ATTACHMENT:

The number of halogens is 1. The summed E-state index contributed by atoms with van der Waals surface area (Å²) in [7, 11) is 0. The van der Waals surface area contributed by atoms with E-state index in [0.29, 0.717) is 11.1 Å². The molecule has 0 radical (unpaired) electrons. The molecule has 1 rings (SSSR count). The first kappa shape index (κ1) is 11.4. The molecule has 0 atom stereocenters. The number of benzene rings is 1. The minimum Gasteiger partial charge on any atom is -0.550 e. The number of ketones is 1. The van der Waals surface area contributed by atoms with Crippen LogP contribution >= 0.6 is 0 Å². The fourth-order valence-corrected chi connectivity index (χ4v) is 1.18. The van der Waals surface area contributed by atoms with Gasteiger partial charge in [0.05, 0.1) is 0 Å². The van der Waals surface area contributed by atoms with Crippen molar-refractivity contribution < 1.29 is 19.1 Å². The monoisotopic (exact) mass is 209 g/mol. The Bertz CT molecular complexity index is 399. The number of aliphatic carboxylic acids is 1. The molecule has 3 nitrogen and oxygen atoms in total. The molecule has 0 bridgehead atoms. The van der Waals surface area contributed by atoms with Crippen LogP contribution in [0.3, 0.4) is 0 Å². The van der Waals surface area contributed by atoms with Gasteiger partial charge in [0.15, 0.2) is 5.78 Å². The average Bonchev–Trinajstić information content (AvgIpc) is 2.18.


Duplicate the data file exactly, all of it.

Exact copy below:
The number of halogens is 1. The summed E-state index contributed by atoms with van der Waals surface area (Å²) in [7, 11) is 0. The van der Waals surface area contributed by atoms with E-state index in [0.29, 0.717) is 11.1 Å². The molecule has 0 radical (unpaired) electrons. The molecule has 1 rings (SSSR count). The first kappa shape index (κ1) is 11.4. The molecule has 0 atom stereocenters. The number of benzene rings is 1. The minimum Gasteiger partial charge on any atom is -0.550 e. The number of ketones is 1. The van der Waals surface area contributed by atoms with Crippen LogP contribution >= 0.6 is 0 Å². The fourth-order valence-corrected chi connectivity index (χ4v) is 1.18. The van der Waals surface area contributed by atoms with Gasteiger partial charge in [0.05, 0.1) is 0 Å². The van der Waals surface area contributed by atoms with Crippen molar-refractivity contribution < 1.29 is 19.1 Å². The monoisotopic (exact) mass is 209 g/mol. The Bertz CT molecular complexity index is 399. The number of aliphatic carboxylic acids is 1. The molecule has 3 nitrogen and oxygen atoms in total. The molecule has 0 bridgehead atoms. The van der Waals surface area contributed by atoms with Crippen LogP contribution in [0.3, 0.4) is 0 Å². The van der Waals surface area contributed by atoms with Gasteiger partial charge in [0.15, 0.2) is 5.78 Å². The average Bonchev–Trinajstić information content (AvgIpc) is 2.18.